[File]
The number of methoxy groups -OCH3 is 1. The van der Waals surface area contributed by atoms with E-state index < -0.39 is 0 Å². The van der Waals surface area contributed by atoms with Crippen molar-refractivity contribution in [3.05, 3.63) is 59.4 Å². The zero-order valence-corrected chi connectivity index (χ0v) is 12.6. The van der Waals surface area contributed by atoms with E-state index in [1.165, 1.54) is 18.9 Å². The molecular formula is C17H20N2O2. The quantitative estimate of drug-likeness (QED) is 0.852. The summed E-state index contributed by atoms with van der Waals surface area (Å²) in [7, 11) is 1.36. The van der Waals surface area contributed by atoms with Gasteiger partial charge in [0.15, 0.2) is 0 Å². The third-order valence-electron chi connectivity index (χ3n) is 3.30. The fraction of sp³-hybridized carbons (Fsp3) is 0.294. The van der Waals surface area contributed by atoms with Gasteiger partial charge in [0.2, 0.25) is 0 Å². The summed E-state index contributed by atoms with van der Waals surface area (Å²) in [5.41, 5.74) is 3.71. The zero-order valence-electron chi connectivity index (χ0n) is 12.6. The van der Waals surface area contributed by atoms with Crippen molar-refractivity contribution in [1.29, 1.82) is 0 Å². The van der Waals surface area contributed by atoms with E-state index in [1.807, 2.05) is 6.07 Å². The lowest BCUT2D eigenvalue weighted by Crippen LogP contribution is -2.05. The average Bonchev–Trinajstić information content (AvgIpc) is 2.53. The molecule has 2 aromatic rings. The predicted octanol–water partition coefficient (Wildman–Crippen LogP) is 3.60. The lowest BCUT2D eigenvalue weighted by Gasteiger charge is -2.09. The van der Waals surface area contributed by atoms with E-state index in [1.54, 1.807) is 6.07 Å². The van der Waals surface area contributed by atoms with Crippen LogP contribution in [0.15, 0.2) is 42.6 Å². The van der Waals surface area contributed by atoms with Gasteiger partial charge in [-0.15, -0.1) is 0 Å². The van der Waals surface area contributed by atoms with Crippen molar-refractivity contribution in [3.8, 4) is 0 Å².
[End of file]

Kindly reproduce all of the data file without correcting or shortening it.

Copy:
The number of methoxy groups -OCH3 is 1. The van der Waals surface area contributed by atoms with E-state index < -0.39 is 0 Å². The van der Waals surface area contributed by atoms with Crippen molar-refractivity contribution in [3.05, 3.63) is 59.4 Å². The zero-order valence-corrected chi connectivity index (χ0v) is 12.6. The van der Waals surface area contributed by atoms with E-state index in [1.165, 1.54) is 18.9 Å². The molecular formula is C17H20N2O2. The quantitative estimate of drug-likeness (QED) is 0.852. The summed E-state index contributed by atoms with van der Waals surface area (Å²) in [7, 11) is 1.36. The van der Waals surface area contributed by atoms with Gasteiger partial charge in [0.15, 0.2) is 0 Å². The third-order valence-electron chi connectivity index (χ3n) is 3.30. The fraction of sp³-hybridized carbons (Fsp3) is 0.294. The van der Waals surface area contributed by atoms with Gasteiger partial charge in [0.2, 0.25) is 0 Å². The summed E-state index contributed by atoms with van der Waals surface area (Å²) in [5.41, 5.74) is 3.71. The zero-order valence-electron chi connectivity index (χ0n) is 12.6. The van der Waals surface area contributed by atoms with Crippen molar-refractivity contribution in [1.29, 1.82) is 0 Å². The van der Waals surface area contributed by atoms with E-state index in [1.807, 2.05) is 6.07 Å². The lowest BCUT2D eigenvalue weighted by Crippen LogP contribution is -2.05. The average Bonchev–Trinajstić information content (AvgIpc) is 2.53. The molecule has 2 aromatic rings. The predicted octanol–water partition coefficient (Wildman–Crippen LogP) is 3.60. The lowest BCUT2D eigenvalue weighted by Gasteiger charge is -2.09. The van der Waals surface area contributed by atoms with E-state index in [1.54, 1.807) is 6.07 Å². The van der Waals surface area contributed by atoms with Crippen LogP contribution in [0.15, 0.2) is 42.6 Å². The van der Waals surface area contributed by atoms with Gasteiger partial charge in [-0.15, -0.1) is 0 Å². The van der Waals surface area contributed by atoms with Crippen molar-refractivity contribution in [3.8, 4) is 0 Å².